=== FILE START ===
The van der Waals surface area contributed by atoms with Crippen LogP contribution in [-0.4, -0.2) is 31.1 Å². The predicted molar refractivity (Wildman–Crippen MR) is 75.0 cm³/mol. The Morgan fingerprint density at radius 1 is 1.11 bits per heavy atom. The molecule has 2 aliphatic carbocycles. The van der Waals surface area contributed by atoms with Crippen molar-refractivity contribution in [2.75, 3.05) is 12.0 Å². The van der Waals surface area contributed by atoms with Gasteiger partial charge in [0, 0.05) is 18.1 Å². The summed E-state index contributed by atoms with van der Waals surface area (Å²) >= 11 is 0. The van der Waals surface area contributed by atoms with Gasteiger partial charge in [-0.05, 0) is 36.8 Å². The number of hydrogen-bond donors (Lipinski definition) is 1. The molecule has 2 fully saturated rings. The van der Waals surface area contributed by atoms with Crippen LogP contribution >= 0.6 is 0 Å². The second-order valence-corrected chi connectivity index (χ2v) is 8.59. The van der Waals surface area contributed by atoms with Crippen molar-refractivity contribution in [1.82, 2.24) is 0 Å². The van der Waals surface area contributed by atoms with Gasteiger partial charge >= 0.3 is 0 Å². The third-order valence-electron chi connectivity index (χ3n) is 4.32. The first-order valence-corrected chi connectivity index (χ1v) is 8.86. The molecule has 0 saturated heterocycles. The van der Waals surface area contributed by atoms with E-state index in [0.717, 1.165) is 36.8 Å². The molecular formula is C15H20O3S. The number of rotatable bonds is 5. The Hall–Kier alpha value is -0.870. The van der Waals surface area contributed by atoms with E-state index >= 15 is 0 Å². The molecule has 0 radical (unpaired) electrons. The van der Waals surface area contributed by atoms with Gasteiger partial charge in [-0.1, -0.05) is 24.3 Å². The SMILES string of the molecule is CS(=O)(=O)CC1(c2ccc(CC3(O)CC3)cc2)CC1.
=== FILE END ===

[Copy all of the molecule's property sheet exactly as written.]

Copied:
The van der Waals surface area contributed by atoms with Crippen LogP contribution in [-0.4, -0.2) is 31.1 Å². The predicted molar refractivity (Wildman–Crippen MR) is 75.0 cm³/mol. The Morgan fingerprint density at radius 1 is 1.11 bits per heavy atom. The molecule has 2 aliphatic carbocycles. The van der Waals surface area contributed by atoms with Crippen molar-refractivity contribution in [2.75, 3.05) is 12.0 Å². The van der Waals surface area contributed by atoms with Gasteiger partial charge in [0, 0.05) is 18.1 Å². The summed E-state index contributed by atoms with van der Waals surface area (Å²) >= 11 is 0. The van der Waals surface area contributed by atoms with Gasteiger partial charge in [-0.05, 0) is 36.8 Å². The number of hydrogen-bond donors (Lipinski definition) is 1. The molecule has 2 fully saturated rings. The van der Waals surface area contributed by atoms with Crippen LogP contribution >= 0.6 is 0 Å². The second-order valence-corrected chi connectivity index (χ2v) is 8.59. The van der Waals surface area contributed by atoms with Crippen molar-refractivity contribution in [1.82, 2.24) is 0 Å². The van der Waals surface area contributed by atoms with Gasteiger partial charge >= 0.3 is 0 Å². The third-order valence-electron chi connectivity index (χ3n) is 4.32. The first-order valence-corrected chi connectivity index (χ1v) is 8.86. The molecule has 0 saturated heterocycles. The van der Waals surface area contributed by atoms with E-state index in [0.717, 1.165) is 36.8 Å². The molecular formula is C15H20O3S. The number of rotatable bonds is 5. The Hall–Kier alpha value is -0.870. The van der Waals surface area contributed by atoms with E-state index >= 15 is 0 Å². The molecule has 0 radical (unpaired) electrons. The van der Waals surface area contributed by atoms with Gasteiger partial charge in [-0.1, -0.05) is 24.3 Å². The SMILES string of the molecule is CS(=O)(=O)CC1(c2ccc(CC3(O)CC3)cc2)CC1.